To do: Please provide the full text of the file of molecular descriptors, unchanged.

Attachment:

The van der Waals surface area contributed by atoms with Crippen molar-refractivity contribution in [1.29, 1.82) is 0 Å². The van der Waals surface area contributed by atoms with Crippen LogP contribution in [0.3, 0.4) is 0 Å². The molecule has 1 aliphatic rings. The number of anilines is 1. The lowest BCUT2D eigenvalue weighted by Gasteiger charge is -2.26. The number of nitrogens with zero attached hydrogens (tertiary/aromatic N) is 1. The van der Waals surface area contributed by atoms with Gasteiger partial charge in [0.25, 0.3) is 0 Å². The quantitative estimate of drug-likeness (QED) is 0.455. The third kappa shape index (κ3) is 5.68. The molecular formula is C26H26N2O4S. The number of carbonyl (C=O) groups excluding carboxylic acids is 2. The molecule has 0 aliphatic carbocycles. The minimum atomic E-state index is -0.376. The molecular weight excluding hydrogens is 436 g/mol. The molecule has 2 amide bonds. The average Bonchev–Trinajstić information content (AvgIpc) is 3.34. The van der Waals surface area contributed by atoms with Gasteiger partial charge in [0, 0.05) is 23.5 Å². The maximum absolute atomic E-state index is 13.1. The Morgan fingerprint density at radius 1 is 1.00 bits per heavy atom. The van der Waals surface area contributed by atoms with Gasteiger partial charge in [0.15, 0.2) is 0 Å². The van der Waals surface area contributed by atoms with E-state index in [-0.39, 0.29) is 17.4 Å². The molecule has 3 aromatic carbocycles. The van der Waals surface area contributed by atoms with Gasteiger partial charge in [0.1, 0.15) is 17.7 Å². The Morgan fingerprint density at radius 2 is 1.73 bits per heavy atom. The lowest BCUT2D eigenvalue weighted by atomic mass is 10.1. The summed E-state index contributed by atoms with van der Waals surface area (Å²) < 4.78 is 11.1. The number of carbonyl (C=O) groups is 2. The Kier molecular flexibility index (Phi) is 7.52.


The van der Waals surface area contributed by atoms with Crippen molar-refractivity contribution in [1.29, 1.82) is 0 Å². The van der Waals surface area contributed by atoms with Crippen LogP contribution in [0.3, 0.4) is 0 Å². The molecule has 1 aliphatic rings. The number of anilines is 1. The lowest BCUT2D eigenvalue weighted by Gasteiger charge is -2.26. The number of nitrogens with zero attached hydrogens (tertiary/aromatic N) is 1. The van der Waals surface area contributed by atoms with Gasteiger partial charge in [0.25, 0.3) is 0 Å². The quantitative estimate of drug-likeness (QED) is 0.455. The third kappa shape index (κ3) is 5.68. The molecular formula is C26H26N2O4S. The number of carbonyl (C=O) groups excluding carboxylic acids is 2. The molecule has 0 aliphatic carbocycles. The minimum atomic E-state index is -0.376. The molecular weight excluding hydrogens is 436 g/mol. The molecule has 2 amide bonds. The average Bonchev–Trinajstić information content (AvgIpc) is 3.34. The van der Waals surface area contributed by atoms with Gasteiger partial charge in [0, 0.05) is 23.5 Å². The maximum absolute atomic E-state index is 13.1. The Morgan fingerprint density at radius 1 is 1.00 bits per heavy atom. The van der Waals surface area contributed by atoms with Gasteiger partial charge in [0.15, 0.2) is 0 Å². The van der Waals surface area contributed by atoms with E-state index in [-0.39, 0.29) is 17.4 Å². The molecule has 3 aromatic carbocycles. The van der Waals surface area contributed by atoms with Gasteiger partial charge in [0.1, 0.15) is 17.7 Å². The Morgan fingerprint density at radius 2 is 1.73 bits per heavy atom. The lowest BCUT2D eigenvalue weighted by atomic mass is 10.1. The summed E-state index contributed by atoms with van der Waals surface area (Å²) < 4.78 is 11.1. The number of carbonyl (C=O) groups is 2. The Kier molecular flexibility index (Phi) is 7.52.